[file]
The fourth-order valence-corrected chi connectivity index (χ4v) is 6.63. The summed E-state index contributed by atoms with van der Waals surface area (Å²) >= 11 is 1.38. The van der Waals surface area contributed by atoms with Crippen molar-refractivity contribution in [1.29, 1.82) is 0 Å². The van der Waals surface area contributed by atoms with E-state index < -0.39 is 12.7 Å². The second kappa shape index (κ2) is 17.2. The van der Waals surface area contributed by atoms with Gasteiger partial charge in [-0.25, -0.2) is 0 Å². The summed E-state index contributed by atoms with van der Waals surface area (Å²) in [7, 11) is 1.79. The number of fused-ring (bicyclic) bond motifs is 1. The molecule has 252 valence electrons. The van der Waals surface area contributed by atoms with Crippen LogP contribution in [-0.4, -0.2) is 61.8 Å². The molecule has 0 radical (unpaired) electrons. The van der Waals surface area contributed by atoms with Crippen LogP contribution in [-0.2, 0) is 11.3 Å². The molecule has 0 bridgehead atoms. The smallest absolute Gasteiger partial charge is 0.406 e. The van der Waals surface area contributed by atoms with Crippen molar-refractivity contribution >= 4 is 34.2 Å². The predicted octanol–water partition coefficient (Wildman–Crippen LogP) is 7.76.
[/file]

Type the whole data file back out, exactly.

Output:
The fourth-order valence-corrected chi connectivity index (χ4v) is 6.63. The summed E-state index contributed by atoms with van der Waals surface area (Å²) >= 11 is 1.38. The van der Waals surface area contributed by atoms with Crippen molar-refractivity contribution in [1.29, 1.82) is 0 Å². The van der Waals surface area contributed by atoms with E-state index < -0.39 is 12.7 Å². The second kappa shape index (κ2) is 17.2. The van der Waals surface area contributed by atoms with Gasteiger partial charge in [-0.25, -0.2) is 0 Å². The summed E-state index contributed by atoms with van der Waals surface area (Å²) in [7, 11) is 1.79. The number of fused-ring (bicyclic) bond motifs is 1. The molecule has 252 valence electrons. The van der Waals surface area contributed by atoms with Crippen LogP contribution in [-0.4, -0.2) is 61.8 Å². The molecule has 0 radical (unpaired) electrons. The van der Waals surface area contributed by atoms with Crippen LogP contribution in [-0.2, 0) is 11.3 Å². The molecule has 0 bridgehead atoms. The smallest absolute Gasteiger partial charge is 0.406 e. The van der Waals surface area contributed by atoms with Crippen molar-refractivity contribution >= 4 is 34.2 Å². The predicted octanol–water partition coefficient (Wildman–Crippen LogP) is 7.76.